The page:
Standard 4: Educators shall report any breach in security to the director of technology, network manager, or other designated administrator.

Rationale:Educational technologies are shared by hundreds of educators and thousands of students.Often times, these technologies are in high demand and have to be carefully scheduled in order to effectively implement them into the educational process. If a breach of security occurs, it is important that the situation be handled quickly and completely so as to return to normal practices as soon as possible.Some security breaches may cause the loss of educationally valuable materials created by teachers, access to the Internet, access to the LAN or WAN, access to administrative documents, or may even constitute illegal activity that needs to be reported to the local authorities. If a security breach goes as far as making sensitive information accessible, those people whose information is available should be contacted.



VII. Maintaining Equipment


Standard 1: Teachers shall be responsible for maintaining the technology equipment that they use.

Rationale:Proper use and care of technology equipment will not only keep the equipment in best possible condition for all users, but will demonstrate to their students the importance of maintaining equipment.



VIII. Community Relations

Standard 1:Educators shall involve the community in establishing a technological vision for their school district.


Rationale: The community surrounding a school district will be directly affected by the infusion of technology into the educational practice.Students will want additional access outside of the school building, which will impact their homes, other public institutions, and some of the local businesses.In addition, the students attending school will also become influential workers within the community both as part-time employees and potential full-time employees.Thus, the input from the community as to the needed technological knowledge and skills will be invaluable.





All educators shall follow the standards set forth in this code. Educators shall not only maintain the integrity of the code by following its tenets, but also by helping others understand and follow them as well. This code should be used as a guideline from which to generate or review school Accepatable Use Policies and other technology related policies.


Educatorshave a duty to report violations of this code to the proper authorities. Violations of this code may incur serious consequences within a school or district or fall under the jurisdiction of local, state or federal laws.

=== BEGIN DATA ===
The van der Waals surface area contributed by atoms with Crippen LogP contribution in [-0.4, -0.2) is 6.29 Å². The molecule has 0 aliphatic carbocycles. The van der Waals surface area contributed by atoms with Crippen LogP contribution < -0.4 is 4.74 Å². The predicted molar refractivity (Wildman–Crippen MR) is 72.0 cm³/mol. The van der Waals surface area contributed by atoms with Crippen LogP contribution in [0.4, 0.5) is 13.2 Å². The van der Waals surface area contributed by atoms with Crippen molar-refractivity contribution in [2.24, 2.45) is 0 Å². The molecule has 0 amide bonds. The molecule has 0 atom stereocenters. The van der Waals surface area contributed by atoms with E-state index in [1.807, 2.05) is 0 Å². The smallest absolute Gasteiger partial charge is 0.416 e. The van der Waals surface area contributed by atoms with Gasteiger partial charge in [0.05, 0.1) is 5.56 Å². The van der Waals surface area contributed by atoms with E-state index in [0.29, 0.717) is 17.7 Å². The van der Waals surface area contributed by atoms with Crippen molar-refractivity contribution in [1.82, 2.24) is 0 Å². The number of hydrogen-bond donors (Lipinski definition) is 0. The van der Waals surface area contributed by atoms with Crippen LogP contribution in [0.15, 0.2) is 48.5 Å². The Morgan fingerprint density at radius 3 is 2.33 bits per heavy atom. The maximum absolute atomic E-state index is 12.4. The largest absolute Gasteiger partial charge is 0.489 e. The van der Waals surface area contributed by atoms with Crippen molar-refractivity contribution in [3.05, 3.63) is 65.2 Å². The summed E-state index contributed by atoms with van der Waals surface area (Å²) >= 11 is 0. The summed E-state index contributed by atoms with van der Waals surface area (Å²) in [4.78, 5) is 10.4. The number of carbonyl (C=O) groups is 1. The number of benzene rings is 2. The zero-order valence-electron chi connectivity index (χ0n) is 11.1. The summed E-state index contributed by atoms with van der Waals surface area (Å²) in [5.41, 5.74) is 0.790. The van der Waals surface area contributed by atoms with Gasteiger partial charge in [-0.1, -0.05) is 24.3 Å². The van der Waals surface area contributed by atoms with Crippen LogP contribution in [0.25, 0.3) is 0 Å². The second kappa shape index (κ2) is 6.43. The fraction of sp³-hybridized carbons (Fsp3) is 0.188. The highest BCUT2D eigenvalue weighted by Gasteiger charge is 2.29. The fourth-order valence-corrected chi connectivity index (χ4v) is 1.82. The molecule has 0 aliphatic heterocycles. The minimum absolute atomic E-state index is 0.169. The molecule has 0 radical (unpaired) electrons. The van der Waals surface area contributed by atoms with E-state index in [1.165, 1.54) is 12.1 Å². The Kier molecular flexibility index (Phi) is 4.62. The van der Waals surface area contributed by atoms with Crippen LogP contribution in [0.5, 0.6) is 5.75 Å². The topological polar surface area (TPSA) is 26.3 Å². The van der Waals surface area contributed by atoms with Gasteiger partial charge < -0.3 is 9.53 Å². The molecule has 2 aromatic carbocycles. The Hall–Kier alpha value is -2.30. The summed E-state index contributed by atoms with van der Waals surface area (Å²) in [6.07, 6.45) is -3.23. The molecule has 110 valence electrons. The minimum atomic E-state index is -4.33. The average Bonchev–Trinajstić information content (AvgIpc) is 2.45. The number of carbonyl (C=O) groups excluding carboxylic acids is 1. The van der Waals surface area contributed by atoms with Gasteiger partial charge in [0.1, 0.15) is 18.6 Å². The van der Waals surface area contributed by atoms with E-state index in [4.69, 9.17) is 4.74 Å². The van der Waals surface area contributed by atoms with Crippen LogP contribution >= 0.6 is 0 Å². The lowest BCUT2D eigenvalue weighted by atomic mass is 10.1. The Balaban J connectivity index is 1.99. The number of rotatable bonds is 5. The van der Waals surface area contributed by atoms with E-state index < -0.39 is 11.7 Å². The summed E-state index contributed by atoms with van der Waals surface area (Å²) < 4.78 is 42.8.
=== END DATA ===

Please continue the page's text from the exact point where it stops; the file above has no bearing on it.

If educators have disagreements with the Acceptable Use Policy, national, state, or district standards, or this code of ethics, then they should become advocates for changing those policies.




Glossary of Terms


Acceptable Use Policy (AUP)

A contract provided by a school district that outlines the proper use of the district's technology.The contract requires the signatures of the student and parent.

Child Internet Protection Act (CIPA)

The Childrenís Internet Protection Act went into action on April 20, 2001.This federal law states that schools and libraries must use filters Internet sites with information or images inappropriate for children in order to receive some types of federal funding.††



Families, businesses, organizations and others interested in the local school system.

Digital Divide

The term digital divide refers to the differences between people with acess to technology and those without adequate access. These differences are usually a result of socio-economic factors.



Any person who teaches students of any age, from preschool to adult or any person who is responsible for curriculum or other aspects of the teaching process.

End User

The end user is the person for whom the software or hardware was designed.


A federal program to provide discounted telecommunications and information resources for schools. The discount is based on the number of students in the district eligible for the school lunch program and differs slightly for urban and rural districts.

Fair Use

Educators may use copyrighted works is they follow the fair use guidelines. Fair use depends on how much of the work is used, what the purpose is for using it, how the work will be used and whether the use could damage the market for the original use.

Intellectual Property

Intellectual property includes those materials that are copyrighted, patened, or trademarked.


A network of networks connecting millions of computer users all over the world.The Internet enables worldwide connection to electronic mail, discussion groups, databases, software, and other information sources, such as libraries and museums.The use of technology and Internet access is provided to promote educational excellence in schools by facilitating resource sharing, innovation, and communication.

Internet Filters and Blocking

Software programs designed to prevent users from accessing webpages. These programs block pages with specific words that the program administrators have deemed inappropriate for the user.


A local area network (LAN) is a group of computers and associated devices that share a common communications line and typically share the resources of a single processor or server within a small geographic area (for example, within an office building). Usually, the server has applications and data storage that are shared in common by multiple computer users. A local area network may serve as few as two or three users (for example, in a home network) or many as thousands of users (for example, in an FDDI network).Definition from